If you have ever seen  The Notebook (2004) on your own free will or otherwise,  found it cliche ridden, unrealistic, and downright vapid; and wished for something more down to earth, Blue Valentine might be your romance to see in 2011.  Then again, if mundane melodrama is not your cup of tea, then this portrayal of a realistic, albeit failing romance might effectively bore you to wishing for the same cliches that you thought you were escaping by going to see this movie.  In other words: be careful of what you wish for.

Blue Valentine is David Cianfrance’s second feature film and his first to be widely released in theaters.  A film that has spent several years on the drafting board, Blue Valentine explores the realities of romance, parenthood, and how sometimes they don’t mix well.  The Notebook favorite Ryan Gosling joins Michelle Williams of Dawson’s Creek and Broke Back Mountain fame.  Take Gosling’s Notebook character, put him in an urban modern day environment, add in a bottle of Jack Daniels and top it off with a few four letter profanities and you’ve effectively got Dean, a husband in a failing marriage.  Michelle Williams’ character and other half of the film’s couple, Cindy, is not quite original and yet more than meets the eye.  The two are in a marital quagmire and are in a relationship held together by their seeming desire to provide a happy life for their young daughter.  Realism is the motif of Blue Valentine, and rather than give us a stylized star studded portrayal of a failing marriage – Ala Sam Mendes’ Revolutionary Road – Cianfrance takes us to places we might find familiar and with people we could very well know.  Gosling and Williams portray these roles admirably and naturally, almost to the point of one feeling like they have heard it before, not in a movie but perhaps from the neighbors across the street.  This is both the high and low point for Blue Valentine; the characters seem to real and mundane, the issues as old as relationships.  The film takes the viewer back and forth between flashbacks of the young couple first meeting and beginning their relationship and their unhappy lives in the present.  Gosling’s attempt to rekindle the terms of endearment between the couple is sad indeed, a scene particularly noteworthy for its acting, yet one that makes you cringe at the same time.  Rewind to the past and we  see Gosling serenade Michelle Williams with a Ukulele and an exaggerated – yet quite good – voice, a scene not unlike one found in The Notebook.  These scenes overlap each other, constantly see-sawing your feelings from happy to sad.  As a drama it is a great portrayal of what might be happening to you or your down the street neighbors, as a “love story” (poster slogan) this movie will certainly not put you in a happy place, not for long at least.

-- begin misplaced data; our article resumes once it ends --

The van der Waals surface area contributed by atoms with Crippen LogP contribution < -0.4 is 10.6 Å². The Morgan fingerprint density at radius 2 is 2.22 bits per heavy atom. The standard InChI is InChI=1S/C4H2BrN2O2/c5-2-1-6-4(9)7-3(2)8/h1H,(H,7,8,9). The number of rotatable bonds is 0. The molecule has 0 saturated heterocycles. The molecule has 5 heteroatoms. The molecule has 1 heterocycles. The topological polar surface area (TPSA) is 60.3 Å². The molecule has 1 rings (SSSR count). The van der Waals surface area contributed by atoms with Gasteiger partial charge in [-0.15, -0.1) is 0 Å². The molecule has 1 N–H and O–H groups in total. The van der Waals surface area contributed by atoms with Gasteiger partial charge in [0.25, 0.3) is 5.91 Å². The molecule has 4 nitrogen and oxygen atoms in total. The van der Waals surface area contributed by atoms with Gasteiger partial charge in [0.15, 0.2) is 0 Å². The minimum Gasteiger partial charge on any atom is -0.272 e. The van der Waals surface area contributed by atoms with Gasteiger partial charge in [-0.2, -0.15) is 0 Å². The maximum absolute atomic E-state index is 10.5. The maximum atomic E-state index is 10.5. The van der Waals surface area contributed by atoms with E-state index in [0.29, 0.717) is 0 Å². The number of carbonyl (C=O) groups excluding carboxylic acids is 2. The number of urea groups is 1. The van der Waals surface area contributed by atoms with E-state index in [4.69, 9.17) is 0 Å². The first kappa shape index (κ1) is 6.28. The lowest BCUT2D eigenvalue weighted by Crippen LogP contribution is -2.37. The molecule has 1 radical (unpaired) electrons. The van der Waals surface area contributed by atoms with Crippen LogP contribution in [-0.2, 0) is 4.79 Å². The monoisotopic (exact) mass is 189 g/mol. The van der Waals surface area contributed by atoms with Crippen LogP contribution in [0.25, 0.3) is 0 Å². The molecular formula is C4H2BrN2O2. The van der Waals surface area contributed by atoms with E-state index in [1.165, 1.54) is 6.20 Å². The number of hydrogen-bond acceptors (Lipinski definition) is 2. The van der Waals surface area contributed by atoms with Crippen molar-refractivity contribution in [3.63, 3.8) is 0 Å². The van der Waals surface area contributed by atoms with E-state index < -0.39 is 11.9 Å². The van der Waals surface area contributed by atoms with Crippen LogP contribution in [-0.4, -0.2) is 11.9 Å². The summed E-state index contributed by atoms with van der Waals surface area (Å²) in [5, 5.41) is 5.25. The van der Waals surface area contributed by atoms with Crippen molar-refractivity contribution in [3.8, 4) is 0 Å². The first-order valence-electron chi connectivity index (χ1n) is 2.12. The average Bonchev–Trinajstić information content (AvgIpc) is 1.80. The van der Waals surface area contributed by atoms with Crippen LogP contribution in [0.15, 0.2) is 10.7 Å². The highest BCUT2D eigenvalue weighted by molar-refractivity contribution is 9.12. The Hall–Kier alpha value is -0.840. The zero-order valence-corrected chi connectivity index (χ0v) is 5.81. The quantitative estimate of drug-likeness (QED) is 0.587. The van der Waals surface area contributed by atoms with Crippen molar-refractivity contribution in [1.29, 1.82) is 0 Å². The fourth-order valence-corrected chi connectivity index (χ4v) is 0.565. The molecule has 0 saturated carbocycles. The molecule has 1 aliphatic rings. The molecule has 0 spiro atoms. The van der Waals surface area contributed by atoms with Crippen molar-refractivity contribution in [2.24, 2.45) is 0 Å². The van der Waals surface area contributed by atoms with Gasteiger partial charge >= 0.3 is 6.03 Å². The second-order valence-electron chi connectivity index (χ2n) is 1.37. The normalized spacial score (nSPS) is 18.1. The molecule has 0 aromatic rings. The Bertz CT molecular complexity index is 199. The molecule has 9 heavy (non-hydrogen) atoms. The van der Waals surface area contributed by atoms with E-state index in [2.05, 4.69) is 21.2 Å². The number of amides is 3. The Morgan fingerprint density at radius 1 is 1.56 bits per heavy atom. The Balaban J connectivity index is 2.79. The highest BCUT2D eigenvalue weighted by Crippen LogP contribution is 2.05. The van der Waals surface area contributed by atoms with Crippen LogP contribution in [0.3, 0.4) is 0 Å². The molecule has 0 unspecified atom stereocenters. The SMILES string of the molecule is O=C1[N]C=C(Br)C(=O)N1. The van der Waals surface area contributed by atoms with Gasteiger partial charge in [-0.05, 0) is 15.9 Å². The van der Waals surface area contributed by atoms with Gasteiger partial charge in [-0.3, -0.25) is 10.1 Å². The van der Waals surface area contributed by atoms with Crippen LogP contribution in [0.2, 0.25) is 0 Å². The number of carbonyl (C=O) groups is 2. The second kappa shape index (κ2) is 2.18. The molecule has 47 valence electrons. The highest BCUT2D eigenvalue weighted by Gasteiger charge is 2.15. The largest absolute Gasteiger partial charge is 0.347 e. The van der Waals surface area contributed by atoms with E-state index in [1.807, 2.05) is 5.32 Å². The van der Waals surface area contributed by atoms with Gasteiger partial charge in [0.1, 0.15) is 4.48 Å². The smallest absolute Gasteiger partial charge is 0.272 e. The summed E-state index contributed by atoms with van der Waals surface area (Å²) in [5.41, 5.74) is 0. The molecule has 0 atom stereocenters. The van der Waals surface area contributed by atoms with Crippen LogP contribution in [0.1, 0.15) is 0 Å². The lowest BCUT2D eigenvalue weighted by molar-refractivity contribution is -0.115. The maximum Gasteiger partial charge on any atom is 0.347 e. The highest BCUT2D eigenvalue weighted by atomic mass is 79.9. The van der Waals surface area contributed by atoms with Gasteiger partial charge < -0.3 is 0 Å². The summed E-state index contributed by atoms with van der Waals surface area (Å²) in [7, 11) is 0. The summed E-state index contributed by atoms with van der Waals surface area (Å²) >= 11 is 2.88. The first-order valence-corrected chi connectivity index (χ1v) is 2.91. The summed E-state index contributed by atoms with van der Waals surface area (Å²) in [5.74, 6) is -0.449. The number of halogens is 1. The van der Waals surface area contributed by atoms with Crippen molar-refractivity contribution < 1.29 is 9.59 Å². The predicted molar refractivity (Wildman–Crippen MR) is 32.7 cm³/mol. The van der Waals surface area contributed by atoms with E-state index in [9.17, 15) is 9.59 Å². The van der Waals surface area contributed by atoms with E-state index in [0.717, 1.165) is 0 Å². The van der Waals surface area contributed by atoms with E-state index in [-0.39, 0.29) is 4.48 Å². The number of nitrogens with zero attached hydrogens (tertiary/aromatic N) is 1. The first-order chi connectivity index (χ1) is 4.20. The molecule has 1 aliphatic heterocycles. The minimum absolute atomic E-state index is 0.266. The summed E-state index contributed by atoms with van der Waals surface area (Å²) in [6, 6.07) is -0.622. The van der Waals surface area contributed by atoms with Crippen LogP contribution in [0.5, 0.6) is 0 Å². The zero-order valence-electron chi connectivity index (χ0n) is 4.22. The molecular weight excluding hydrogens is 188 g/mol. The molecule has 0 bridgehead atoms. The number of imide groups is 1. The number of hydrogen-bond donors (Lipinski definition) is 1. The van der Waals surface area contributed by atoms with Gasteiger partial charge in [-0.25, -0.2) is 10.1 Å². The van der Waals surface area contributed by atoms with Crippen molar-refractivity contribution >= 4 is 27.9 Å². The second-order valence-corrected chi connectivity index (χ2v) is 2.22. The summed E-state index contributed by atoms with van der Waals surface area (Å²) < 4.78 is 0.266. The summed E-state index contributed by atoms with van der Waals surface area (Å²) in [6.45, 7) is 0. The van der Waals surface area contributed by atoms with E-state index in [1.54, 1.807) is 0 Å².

It truly great mainstream feature for Director Cianfrance, with great portrayals by Gosling and Williams that will surely get nominated for a few awards.  Both of these actors have developed their craft beginning from a young age and neither disappoints here.   The trouble comes with the viewer.  This movie is not for everyone.  Certainly everyone can view it and appreciate/understand it and perhaps even relate to it.  The problem is not everyone wants to appreciate a story about a failing marriage between two very mundane people, myself included.  While it certainly has substance it does lack some style found in bigger budget romance/drama’s, that may not be a deterrent for some, but coupled with the subject matter it could be a deal breaker. I would probably not recommend anyone on a date to see this film lest you want to find yourself trying to awkwardly piece together the rest of the evening -Indie-drama nuts need not apply.  If you are looking for a film with great down to earth performances then this film is worth a look.